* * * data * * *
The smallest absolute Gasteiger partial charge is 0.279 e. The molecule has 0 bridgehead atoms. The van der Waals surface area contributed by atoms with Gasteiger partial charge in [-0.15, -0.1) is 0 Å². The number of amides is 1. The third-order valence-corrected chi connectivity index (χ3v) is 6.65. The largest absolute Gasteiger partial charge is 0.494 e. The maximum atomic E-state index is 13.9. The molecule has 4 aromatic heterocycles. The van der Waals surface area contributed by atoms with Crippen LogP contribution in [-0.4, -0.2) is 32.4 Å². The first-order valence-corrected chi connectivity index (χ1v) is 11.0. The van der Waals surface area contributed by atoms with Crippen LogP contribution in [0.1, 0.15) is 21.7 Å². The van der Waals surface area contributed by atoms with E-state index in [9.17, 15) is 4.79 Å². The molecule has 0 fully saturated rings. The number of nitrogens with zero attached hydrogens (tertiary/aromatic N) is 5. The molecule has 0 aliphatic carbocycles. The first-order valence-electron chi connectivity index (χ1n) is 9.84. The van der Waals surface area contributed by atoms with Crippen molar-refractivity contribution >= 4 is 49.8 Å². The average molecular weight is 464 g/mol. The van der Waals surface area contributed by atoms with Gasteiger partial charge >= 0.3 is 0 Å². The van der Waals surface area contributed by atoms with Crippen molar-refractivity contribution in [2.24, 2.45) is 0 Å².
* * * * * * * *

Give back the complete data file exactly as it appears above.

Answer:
The smallest absolute Gasteiger partial charge is 0.279 e. The molecule has 0 bridgehead atoms. The van der Waals surface area contributed by atoms with Gasteiger partial charge in [-0.15, -0.1) is 0 Å². The number of amides is 1. The third-order valence-corrected chi connectivity index (χ3v) is 6.65. The largest absolute Gasteiger partial charge is 0.494 e. The maximum atomic E-state index is 13.9. The molecule has 4 aromatic heterocycles. The van der Waals surface area contributed by atoms with Crippen LogP contribution in [-0.4, -0.2) is 32.4 Å². The first-order valence-corrected chi connectivity index (χ1v) is 11.0. The van der Waals surface area contributed by atoms with Crippen LogP contribution in [0.1, 0.15) is 21.7 Å². The van der Waals surface area contributed by atoms with E-state index in [9.17, 15) is 4.79 Å². The molecule has 0 fully saturated rings. The number of nitrogens with zero attached hydrogens (tertiary/aromatic N) is 5. The molecule has 0 aliphatic carbocycles. The first-order valence-electron chi connectivity index (χ1n) is 9.84. The van der Waals surface area contributed by atoms with Crippen molar-refractivity contribution >= 4 is 49.8 Å². The average molecular weight is 464 g/mol. The van der Waals surface area contributed by atoms with Gasteiger partial charge >= 0.3 is 0 Å². The van der Waals surface area contributed by atoms with Crippen molar-refractivity contribution in [2.24, 2.45) is 0 Å².